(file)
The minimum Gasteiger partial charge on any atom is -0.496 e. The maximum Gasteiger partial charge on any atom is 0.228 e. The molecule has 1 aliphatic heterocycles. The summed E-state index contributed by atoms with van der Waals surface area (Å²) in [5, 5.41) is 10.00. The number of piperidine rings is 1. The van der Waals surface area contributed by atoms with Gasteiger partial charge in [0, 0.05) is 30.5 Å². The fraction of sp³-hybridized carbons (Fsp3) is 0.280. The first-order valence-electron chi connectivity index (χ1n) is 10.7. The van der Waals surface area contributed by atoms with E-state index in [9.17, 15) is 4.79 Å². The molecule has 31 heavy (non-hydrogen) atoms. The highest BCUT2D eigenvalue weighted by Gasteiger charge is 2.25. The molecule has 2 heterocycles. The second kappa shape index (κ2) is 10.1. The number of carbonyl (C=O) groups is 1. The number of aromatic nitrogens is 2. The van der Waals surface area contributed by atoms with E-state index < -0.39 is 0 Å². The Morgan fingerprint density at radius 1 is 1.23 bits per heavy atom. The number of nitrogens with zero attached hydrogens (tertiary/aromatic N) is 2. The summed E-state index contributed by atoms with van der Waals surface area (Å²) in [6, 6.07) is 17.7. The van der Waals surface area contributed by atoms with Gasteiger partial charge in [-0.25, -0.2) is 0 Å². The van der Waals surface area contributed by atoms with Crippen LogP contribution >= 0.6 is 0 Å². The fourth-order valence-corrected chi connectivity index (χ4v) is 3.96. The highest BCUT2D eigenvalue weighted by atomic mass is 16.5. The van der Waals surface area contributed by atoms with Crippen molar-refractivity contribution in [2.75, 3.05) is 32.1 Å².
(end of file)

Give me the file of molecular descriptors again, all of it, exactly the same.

The minimum Gasteiger partial charge on any atom is -0.496 e. The maximum Gasteiger partial charge on any atom is 0.228 e. The molecule has 1 aliphatic heterocycles. The summed E-state index contributed by atoms with van der Waals surface area (Å²) in [5, 5.41) is 10.00. The number of piperidine rings is 1. The van der Waals surface area contributed by atoms with Gasteiger partial charge in [0, 0.05) is 30.5 Å². The fraction of sp³-hybridized carbons (Fsp3) is 0.280. The first-order valence-electron chi connectivity index (χ1n) is 10.7. The van der Waals surface area contributed by atoms with E-state index in [9.17, 15) is 4.79 Å². The molecule has 31 heavy (non-hydrogen) atoms. The highest BCUT2D eigenvalue weighted by Gasteiger charge is 2.25. The molecule has 2 heterocycles. The second kappa shape index (κ2) is 10.1. The number of carbonyl (C=O) groups is 1. The number of aromatic nitrogens is 2. The van der Waals surface area contributed by atoms with E-state index < -0.39 is 0 Å². The Morgan fingerprint density at radius 1 is 1.23 bits per heavy atom. The number of nitrogens with zero attached hydrogens (tertiary/aromatic N) is 2. The summed E-state index contributed by atoms with van der Waals surface area (Å²) in [6, 6.07) is 17.7. The van der Waals surface area contributed by atoms with Gasteiger partial charge in [-0.25, -0.2) is 0 Å². The van der Waals surface area contributed by atoms with Crippen LogP contribution >= 0.6 is 0 Å². The fourth-order valence-corrected chi connectivity index (χ4v) is 3.96. The highest BCUT2D eigenvalue weighted by atomic mass is 16.5. The van der Waals surface area contributed by atoms with Crippen molar-refractivity contribution in [2.75, 3.05) is 32.1 Å².